In this post, Carole Reed, owner of organising business HappySort, shares her insights into dealing with sentimental paperwork – items such as letters, cards and drawings that can be difficult to address when we are decluttering.
When talking about sentimental paperwork, I’m referring to letters, cards and drawings. These items are notoriously hard to deal with and many professional organisers recommend that you leave everything sentimental to the end of the decluttering process.
Julie Holland, an assistant clinical professor of psychiatry at New York University talks about sentimental clutter being the “adult equivalent of a teddy bear.” Jennifer Baumgartner, a practising clinical psychologist who runs a wardrobe consulting business, notes that, “we infuse our junk with the spirit of a moment in time, associating the tangible with the intangible. Our junk becomes the object upon which we project our internal experience.” This is why some people find it almost impossible to throw anything away.
Try and think about this process as keeping the pieces that mean the most to you, not about getting rid of stuff.
If you have an enormous house with lots of cupboards and storage space, then holding onto a lot of things may not be a problem. However, the reality is that most of us don’t have the luxury of space so we are forced to streamline our possessions.
Many people justify holding onto sentimental paperwork by thinking they are preserving memories and connections, and they find that comforting. Holding onto something and then storing it in an attic or cupboard is not the same as preserving it. Such an item has no meaningful purpose; it’s just stored and often forgotten about.
If you don’t dispose of your sentimental items, one day your children or other family members will have to go through them. Try to teach your children good habits about only keeping the most precious and special items. Don’t burden them with the task, and associated guilt, of having to throw away the things that you found difficult to deal with.
If you keep EVERYTHING then nothing stands out; special things get lost amongst all the other things you have attached sentimental value to. If you keep back a manageable number of items that mean a lot to you, you can display them or keep them in a way that means you can still look at them and enjoy them.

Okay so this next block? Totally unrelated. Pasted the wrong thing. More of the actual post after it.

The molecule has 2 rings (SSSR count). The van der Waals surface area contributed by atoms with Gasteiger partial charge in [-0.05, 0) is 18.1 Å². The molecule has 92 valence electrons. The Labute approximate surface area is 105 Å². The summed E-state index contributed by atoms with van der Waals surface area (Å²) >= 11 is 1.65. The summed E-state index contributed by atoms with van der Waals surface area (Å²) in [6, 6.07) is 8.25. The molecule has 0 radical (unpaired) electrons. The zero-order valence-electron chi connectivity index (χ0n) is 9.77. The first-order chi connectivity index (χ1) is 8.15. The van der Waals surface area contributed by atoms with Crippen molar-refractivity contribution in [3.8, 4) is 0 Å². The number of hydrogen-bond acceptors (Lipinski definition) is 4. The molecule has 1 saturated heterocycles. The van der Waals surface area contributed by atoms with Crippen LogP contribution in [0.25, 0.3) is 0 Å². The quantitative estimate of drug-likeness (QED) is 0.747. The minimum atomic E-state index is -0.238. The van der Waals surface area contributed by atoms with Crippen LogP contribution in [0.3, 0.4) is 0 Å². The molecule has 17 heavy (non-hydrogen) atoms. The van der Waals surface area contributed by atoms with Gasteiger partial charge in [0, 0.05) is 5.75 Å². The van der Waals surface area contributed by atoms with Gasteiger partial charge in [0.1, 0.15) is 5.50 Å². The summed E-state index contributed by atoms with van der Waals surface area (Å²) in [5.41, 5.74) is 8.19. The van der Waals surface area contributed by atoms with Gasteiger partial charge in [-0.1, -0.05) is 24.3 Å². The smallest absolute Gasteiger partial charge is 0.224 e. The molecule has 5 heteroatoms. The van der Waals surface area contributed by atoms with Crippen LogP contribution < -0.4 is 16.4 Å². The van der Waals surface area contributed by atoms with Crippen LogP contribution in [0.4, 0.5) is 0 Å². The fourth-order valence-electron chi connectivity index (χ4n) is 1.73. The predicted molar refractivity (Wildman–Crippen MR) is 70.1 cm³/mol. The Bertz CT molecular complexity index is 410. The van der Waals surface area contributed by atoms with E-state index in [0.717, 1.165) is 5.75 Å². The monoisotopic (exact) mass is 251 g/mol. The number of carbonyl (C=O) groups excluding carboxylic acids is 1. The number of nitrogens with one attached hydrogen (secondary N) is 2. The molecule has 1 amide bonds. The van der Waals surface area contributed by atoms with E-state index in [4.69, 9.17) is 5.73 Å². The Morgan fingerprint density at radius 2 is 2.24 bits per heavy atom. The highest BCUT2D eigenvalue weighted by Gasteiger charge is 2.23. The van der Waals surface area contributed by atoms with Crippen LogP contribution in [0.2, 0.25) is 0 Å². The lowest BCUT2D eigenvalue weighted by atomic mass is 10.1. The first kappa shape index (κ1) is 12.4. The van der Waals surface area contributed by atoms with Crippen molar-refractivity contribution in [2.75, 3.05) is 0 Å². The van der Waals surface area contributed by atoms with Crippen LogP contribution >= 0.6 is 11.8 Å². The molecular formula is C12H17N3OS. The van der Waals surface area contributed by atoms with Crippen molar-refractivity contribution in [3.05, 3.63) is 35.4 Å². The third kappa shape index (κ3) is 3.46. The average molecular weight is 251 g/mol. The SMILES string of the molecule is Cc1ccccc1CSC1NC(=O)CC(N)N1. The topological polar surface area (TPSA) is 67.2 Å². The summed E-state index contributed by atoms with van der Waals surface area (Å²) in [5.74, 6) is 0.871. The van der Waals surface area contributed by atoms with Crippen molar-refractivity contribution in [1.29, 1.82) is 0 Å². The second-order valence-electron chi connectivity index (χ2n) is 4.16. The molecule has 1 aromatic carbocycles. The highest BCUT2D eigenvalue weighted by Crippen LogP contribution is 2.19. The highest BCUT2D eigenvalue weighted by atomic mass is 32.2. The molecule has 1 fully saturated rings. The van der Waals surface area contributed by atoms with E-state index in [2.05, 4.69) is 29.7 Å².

Sentimental items can bring joy, but they can also prevent you from moving forward with your life. Why do you need to keep hundreds of letters from your first love? Choose one or two at most and discard the rest. People often keep things even though it makes them unhappy or guilty to look at them. Nobody needs to keep things that make them feel bad about themselves.
Sometimes we feel guilt over discarding sentimental paperwork. Perhaps there are cards from deceased family members or artwork from long grown up children. We fear that the memory of that person, or those times, will disappear with the item. In reality you are getting rid of the item, not the memory. You are not feeling sentimental or nostalgic about the object, but about the person, place or time.
There are many different ways of tackling this kind of project; here are some of them:
Much sentimental paperwork can be re-purposed, you don’t need to throw it all away. This is harder to do with paperwork than it is with say books, clothes or family heirlooms but it can be done. It can be a lot of work to repurpose something but hopefully this will be part of the process of helping you to realise whether an item is really worth keeping after all. Here are some ideas:
If this post has inspired you to get to work with your own sentimental items and you would like some help, you can find your nearest APDO-registered professional organiser on our Find An Organised database.